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Communication | Special issue | Vol. 77, No. 2, 2009, pp. 849-854
Received, 8th September, 2008, Accepted, 15th October, 2008, Published online, 16th October, 2008.
DOI: 10.3987/COM-08-S(F)111
The Facile Synthesis of 6-Azapurines by Transformation of Toxoflavins (7-Azapteridines)

Tomohisa Nagamatsu,* Jun Ma, and Fumio Yoneda

Graduate School of Medicine, Dentistry and Pharmaceutical Sciences, Okayama University, 1-1-1 Tsushima-naka, Okayama 700-8530, Japan

This paper describes a reliable and facile synthesis of 6-azapurines (1,5-dimethyl-1H-imidazo[4,5-e][1,2,4]triazin-6(5H)-ones) by treatment of toxoflavins (7-azapteridines) with 10% aqueous sodium hydroxide at 5–25 °C along with a benzilic acid type rearrangement, followed by decarboxylation and oxidation by air. Furthermore, heating the 6-azapurines in 10% ethanolic sodium hydroxides afforded the corresponding 1,2,4-triazine-5,6(1H,4H)-diones to be caused by ring fission of the imidazole of 6-azapurines.

As the 7-azapteridine (pyrimido[5,4-e][1,2,4]triazines) antibiotics isolated from natural sources, toxoflavin (1), fervenulin (2) and reumycin (3) are known.1 We have developed several convenient synthetic procedures for the preparation of toxoflavin (1) and its 3- and/or 6-substituted derivatives,27 and evaluated their potential anti-viral7 and antitumor activities8 and their ability as herbicides.9 However, we encountered difficulties when attempting to prepare the derivatives possessing a substituent of some kind at the 1-position of the toxoflavin skeleton (1). Because, we have previously reported that toxoflavin and its 3-substituted derivatives (1) readily undergo demethylation at the 1-position upon heating with some nucleophiles, e.g. DMF and dimethylacetamide, to give the corresponding 1-demethyltoxoflavin (reumycins 3) derivatives, while the nucleophiles themselves were methylated by the methyl group eliminated, and during the reactions novel radical species were observed (Scheme 1).10,11 On the other hand, the methylation of reumycin and its 3-substituted derivatives (3) under alkaline conditions with dimethyl sulfate or methyl iodide in DMF provided not toxoflavins (1) but fervenulins (2), whose methyl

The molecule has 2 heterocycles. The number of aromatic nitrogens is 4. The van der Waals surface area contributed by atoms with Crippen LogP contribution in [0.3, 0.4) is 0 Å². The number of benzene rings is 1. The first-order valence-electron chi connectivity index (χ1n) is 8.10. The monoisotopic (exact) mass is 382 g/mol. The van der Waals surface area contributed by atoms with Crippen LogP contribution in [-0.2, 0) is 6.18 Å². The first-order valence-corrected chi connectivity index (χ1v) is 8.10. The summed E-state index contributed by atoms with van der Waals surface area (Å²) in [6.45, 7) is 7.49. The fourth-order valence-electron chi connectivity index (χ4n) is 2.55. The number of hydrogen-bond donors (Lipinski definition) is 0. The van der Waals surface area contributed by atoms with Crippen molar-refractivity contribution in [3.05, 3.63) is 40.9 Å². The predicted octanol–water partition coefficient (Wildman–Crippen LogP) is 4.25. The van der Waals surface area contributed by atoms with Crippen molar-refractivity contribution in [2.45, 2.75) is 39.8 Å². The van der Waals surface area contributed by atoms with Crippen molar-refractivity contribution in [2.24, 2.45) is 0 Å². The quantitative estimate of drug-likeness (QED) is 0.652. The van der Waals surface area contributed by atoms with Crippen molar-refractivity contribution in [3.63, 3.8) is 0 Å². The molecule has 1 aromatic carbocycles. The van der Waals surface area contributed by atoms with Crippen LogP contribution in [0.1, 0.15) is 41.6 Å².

at the 8-position was stable.1215 Heating 2 with alcoholic sodium hydroxide afforded the corresponding 6-azapurines (5,7-dimethyl-5H-imidazo[4,5-e][1,2,4]triazin-6(7H)-ones) (4) along with the benzilic acid type rearrangement.16 We have been thinking that it is impossible to produce such 6-azapurines from toxoflavins (1) by the rearrangement up-to-date due to tendency to eliminate the methyl or alkyl by acid, nucleophilic solvent or heating. However, we found now that the methyl group at the 1-position of toxoflavins (1) is appreciably stable in alkali solution, not in acid solution, and the toxoflavins (1) transformed gradually to the 6-azapurines (1,5-dimethyl-1H-imidazo[4,5-e][1,2,4]triazin-6(5H)-ones) without demethylation. Recent years have seen dramatic development in the synthesis of modified purine derivatives and azapurines as therapeutic agents1721 and antiviral agents.2225 Herein, we wish to report a further unique synthetic approach to be 6-azapurines (5) by the transformation of toxoflavins (7-azapteridines) (1) along with a benzilic acid type rearrangement (Scheme 2).
The desired 3-substituted toxoflavins (1a–l) were prepared by nitrosative cyclization of the appropriate 6-(2-alkylidene- or 2-benzylidene-1-methylhydrazino)-3-methyluracils according to our previous reports.